1. What was the object lesson Ezekiel was told to give to the people?

2. When would this object lesson be fulfilled? Hint: Look carefully at verse 24.


Epistle: Revelation 7:9-17
After this I looked and there before me was a great multitude that no one could count, from every nation, tribe, people and language, standing before the throne and in front of the Lamb. They were wearing white robes and were holding palm branches in their hands. 10 And they cried out in a loud voice: "Salvation belongs to our God, who sits on the throne, and to the Lamb." 11 All the angels were standing around the throne and around the elders and the four living creatures. They fell down on their faces before the throne and worshiped God, 12 saying: "Amen! Praise and glory and wisdom and thanks and honor and power and strength be to our God for ever and ever. Amen!" 13 Then one of the elders asked me, "These in white robes-- who are they, and where did they come from?" 14 I answered, "Sir, you know." And he said, "These are they who have come out of the great tribulation; they have washed their robes and made them white in the blood of the Lamb. 15 Therefore, "they are before the throne of God and serve him day and night in his temple; and he who sits on the throne will spread his tent over them. 16 Never again will they hunger; never again will they thirst. The sun will not beat upon them, nor any scorching heat. 17 For the Lamb at the center of the throne will be their shepherd; he will lead them to springs of living water. And God will wipe away every tear from their eyes."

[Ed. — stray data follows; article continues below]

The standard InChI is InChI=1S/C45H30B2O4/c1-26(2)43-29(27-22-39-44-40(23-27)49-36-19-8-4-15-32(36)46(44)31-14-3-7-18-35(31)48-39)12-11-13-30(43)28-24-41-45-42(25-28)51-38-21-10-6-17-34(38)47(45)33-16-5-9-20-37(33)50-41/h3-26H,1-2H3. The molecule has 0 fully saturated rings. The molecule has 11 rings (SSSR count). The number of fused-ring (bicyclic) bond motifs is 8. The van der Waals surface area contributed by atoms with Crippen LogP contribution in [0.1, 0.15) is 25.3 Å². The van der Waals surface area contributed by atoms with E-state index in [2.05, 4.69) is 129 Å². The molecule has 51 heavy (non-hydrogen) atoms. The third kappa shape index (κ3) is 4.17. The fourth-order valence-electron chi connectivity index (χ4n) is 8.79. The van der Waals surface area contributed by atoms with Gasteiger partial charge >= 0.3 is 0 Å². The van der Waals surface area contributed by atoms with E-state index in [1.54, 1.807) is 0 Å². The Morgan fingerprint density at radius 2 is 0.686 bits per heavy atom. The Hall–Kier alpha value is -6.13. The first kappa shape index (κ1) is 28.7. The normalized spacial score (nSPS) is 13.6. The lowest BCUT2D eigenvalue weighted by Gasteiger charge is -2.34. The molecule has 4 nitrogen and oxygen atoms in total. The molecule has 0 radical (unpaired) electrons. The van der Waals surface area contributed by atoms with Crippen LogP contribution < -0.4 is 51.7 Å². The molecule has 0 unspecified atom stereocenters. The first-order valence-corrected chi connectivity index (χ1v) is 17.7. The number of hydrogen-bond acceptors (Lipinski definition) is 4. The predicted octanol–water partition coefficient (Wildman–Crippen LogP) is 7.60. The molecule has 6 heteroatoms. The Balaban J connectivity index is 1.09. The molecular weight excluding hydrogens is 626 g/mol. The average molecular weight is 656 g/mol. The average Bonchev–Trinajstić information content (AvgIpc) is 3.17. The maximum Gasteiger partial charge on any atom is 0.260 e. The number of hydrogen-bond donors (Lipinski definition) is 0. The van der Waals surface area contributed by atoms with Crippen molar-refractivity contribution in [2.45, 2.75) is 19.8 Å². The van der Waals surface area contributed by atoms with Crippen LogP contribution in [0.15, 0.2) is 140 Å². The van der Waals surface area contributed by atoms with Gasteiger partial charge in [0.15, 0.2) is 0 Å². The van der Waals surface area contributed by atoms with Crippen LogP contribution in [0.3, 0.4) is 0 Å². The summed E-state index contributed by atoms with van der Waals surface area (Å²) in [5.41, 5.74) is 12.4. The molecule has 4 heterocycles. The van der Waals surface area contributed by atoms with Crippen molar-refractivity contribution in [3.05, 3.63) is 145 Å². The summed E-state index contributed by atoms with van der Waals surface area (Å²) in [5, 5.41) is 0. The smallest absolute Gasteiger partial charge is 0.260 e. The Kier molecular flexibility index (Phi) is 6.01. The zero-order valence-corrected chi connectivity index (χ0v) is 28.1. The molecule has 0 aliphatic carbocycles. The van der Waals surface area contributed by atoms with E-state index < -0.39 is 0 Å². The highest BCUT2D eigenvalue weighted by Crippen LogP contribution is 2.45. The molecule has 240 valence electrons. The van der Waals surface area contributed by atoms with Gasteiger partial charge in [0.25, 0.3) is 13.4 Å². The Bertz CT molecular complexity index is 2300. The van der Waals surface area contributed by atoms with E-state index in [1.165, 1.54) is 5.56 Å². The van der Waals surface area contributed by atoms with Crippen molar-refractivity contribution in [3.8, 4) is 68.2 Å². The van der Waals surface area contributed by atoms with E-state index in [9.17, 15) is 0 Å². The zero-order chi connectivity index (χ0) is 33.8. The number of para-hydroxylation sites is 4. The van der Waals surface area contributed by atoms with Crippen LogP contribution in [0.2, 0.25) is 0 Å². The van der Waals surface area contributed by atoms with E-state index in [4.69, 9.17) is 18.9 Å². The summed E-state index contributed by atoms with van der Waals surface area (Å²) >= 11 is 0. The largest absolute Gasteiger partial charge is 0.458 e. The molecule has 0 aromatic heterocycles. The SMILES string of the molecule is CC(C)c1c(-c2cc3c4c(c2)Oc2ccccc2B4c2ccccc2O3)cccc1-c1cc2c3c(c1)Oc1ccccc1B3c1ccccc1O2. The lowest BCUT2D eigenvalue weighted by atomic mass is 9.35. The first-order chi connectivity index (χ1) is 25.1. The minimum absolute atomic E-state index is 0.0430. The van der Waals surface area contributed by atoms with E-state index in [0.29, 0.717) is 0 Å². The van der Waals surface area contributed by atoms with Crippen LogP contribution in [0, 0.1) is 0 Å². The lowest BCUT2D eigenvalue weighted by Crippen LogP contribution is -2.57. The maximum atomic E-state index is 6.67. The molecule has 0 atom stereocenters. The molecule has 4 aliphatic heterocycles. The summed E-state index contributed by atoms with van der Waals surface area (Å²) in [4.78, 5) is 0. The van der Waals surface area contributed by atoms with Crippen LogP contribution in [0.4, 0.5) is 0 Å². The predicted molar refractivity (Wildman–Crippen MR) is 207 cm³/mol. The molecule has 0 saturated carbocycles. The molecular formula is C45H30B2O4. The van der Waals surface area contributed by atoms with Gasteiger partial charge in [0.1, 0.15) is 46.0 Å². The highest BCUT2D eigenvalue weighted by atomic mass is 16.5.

3. Who is this “great multitude” that John sees? (verse 9) Hint: Read Revelation 7:4-8.

4. What is the focus of worship throughout these verses?

5. When we finally arrive in heaven, why will we praise God?


Gospel: Matthew 25:1-13